It may take a moment or two for the next page to display all the info in your MySQL file. Once the file is loaded you want to copy and paste the entire file into a text editor. ( Wordpad or Notepad on a PC, Mac users should call Steve Jobs and see what he suggests ) After you have copy and pasted the file into a text editor you need to remove the three lines shown by the red arrows that sit at the top of all the text. If these lines aren’t removed you won’t be able to import the file into the newly created MySQL 5 database. Now save the file.

MySQL database and the lines of code that need to be removed to import the database into new database

Log back onto the 1an1 control panel, then the MySQL Administration, then select the phpMyAdmin tab for you newly created MySQL 5.0 database. That should put you at the display shown below.  Next select the SQL icon shown in the image below.

MYSQL Administration Center display on control panel

If things are going correctly you will have the display shown below. You will now copy and paste the text file you created into the box. The copy and paste action may take a moment or two as the copy and paste action isn’t really designed for files this big. Once the file has been pasted in the box, hit the go button. It was my experience that nothing happened very quickly after hitting the go button. Don’t do anything for a moment or two. You are uploading a rather large file and it will not happen instantaneously. In fact as I recall the go tab never appeared to be deselected as though the upload was complete. But it was. It would have been nice had the control panel that listed the total storage each database shown the file was uploaded. It didn’t. At least not right away. I was only able to confirm the upload the next day. It may not really have taken that long, but as I have a life, I decided to try and complete the process the next day.

After you confirm that the upload of the database has been completed, it’s time to move on to the last step. You now have a MySQL 5.0 database with all the correct instructions for you blog. You now need to tell you blog to use those instructions instead of the old ones on the MySQL 4.0 database. Here’s how you do that.

Once again using your FTP software, you want to down load the wp-config.php file from your Blog’s root file. Please don’t do this if you haven’t backed up your ALL of your blog’s files. Not that anything should go wrong, but you really don’t want to try and recreate you entire blog over the next 3 weeks of your life. Next you need to open the file in a text editor. The file should look similar to the one in the photo below. You will need to change the DB_NAME, DB_USER, DB_PASSWORD, AND DB_HOST information from your old database info to the new database that you have created. Save the file. Make sure it’s saved as a “php” file and not as a text file. You are now ready for the last step of uploading the newly minted wp-config.php file to your blog’s base file replacing the old one. What you have done is to tell the blog to now use the new MySQL 5.o database.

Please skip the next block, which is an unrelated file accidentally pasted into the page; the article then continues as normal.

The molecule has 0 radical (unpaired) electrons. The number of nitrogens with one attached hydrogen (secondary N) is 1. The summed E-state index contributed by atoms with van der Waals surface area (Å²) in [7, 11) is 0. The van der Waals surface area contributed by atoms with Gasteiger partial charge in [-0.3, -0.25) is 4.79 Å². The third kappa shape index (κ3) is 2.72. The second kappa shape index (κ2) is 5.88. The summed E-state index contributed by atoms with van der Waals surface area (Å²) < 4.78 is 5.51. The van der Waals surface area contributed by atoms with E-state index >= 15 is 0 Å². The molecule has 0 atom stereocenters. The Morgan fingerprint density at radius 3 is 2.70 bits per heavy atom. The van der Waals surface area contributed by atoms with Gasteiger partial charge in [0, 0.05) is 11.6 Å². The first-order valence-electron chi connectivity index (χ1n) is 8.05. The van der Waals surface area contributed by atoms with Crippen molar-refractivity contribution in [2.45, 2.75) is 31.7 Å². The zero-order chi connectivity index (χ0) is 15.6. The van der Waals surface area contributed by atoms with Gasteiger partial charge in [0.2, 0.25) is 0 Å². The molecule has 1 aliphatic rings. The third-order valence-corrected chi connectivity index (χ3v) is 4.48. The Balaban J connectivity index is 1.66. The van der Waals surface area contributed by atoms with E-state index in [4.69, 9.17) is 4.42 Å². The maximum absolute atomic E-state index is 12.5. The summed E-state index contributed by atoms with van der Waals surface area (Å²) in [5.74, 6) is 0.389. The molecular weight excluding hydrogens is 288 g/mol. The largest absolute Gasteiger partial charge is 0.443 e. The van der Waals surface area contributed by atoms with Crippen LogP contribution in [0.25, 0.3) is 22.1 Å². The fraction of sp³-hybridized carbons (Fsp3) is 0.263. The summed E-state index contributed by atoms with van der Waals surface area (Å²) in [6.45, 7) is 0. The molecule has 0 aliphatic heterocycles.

Text editor making changes on wp-config.php file photo

If all has gone well you should be able to log into your blog’s administration file and upload the newest version of WordPress blogs. The current version is 3.0.

Hope this helped anybody making the upgrade.

This Post Has 10 Comments

  1. admin

    Glad the instructions worked. Like you mentioned, 1and1’s instructions were a little lacking.

  2. cambree

    Lucky me to find this post. 1and1’s instructions was so pathetic. And many thanks to you, my WP blog is back up again. 🙂

  3. Andy

    THANK YOU for this post, it saved me probably 3 days and a bottle of Tylenol! Much appreciated!

  4. web guy

    Well done sir – worked perfectly and instantly 🙂

    I recommend Notepad++ myself

  5. admin

    If you stick with MySQL 4.0 the most recent version of WordPress you can use is 2.86. Will visitors to your site notice the difference, most likely not. Not upgrading to the latest version of WordPress just makes your site more vulnerable to hackers.

  6. Marcus

    Thanks for this info. I just have my family’s photo blog on WP with 1and1 as my host. Is going from MySQL 4 to 5 even worth it? What am I missing out on if I just stick with 4? Honestly, I don’t know if I’m up for the hassle.

  7. David

    Thank you for taking the time to document this — you have saved me (and doubtless scores of other 1and1 users) from hours of frustration!

  8. Paul

    Thanks! I think you solved my problem for moving my blog to WordPress 3.01 from 2.0 and MYSQL 4 to 5.

    I did have to do a few things different.

    There was so much text in my blog’s export window that it caused the import window to hang when I cut and paste the database.

    Instead, I saved the database as a .sql file. Then I edited it and changed the three old database name entries at the top of the file to the new mysql 5.0 database name.

    That caused a “can not create database error, already exists”.

    So I took out the one line that said “create database” where I had put the new db name. Removing that line allowed it to work.


  9. Mat Sutor

    You are a life saver! Thank you!

  10. Kari

    Thank you! This has been soooooo helpful. 1&1 was no help in getting this done, but your post did the trick! Thanks!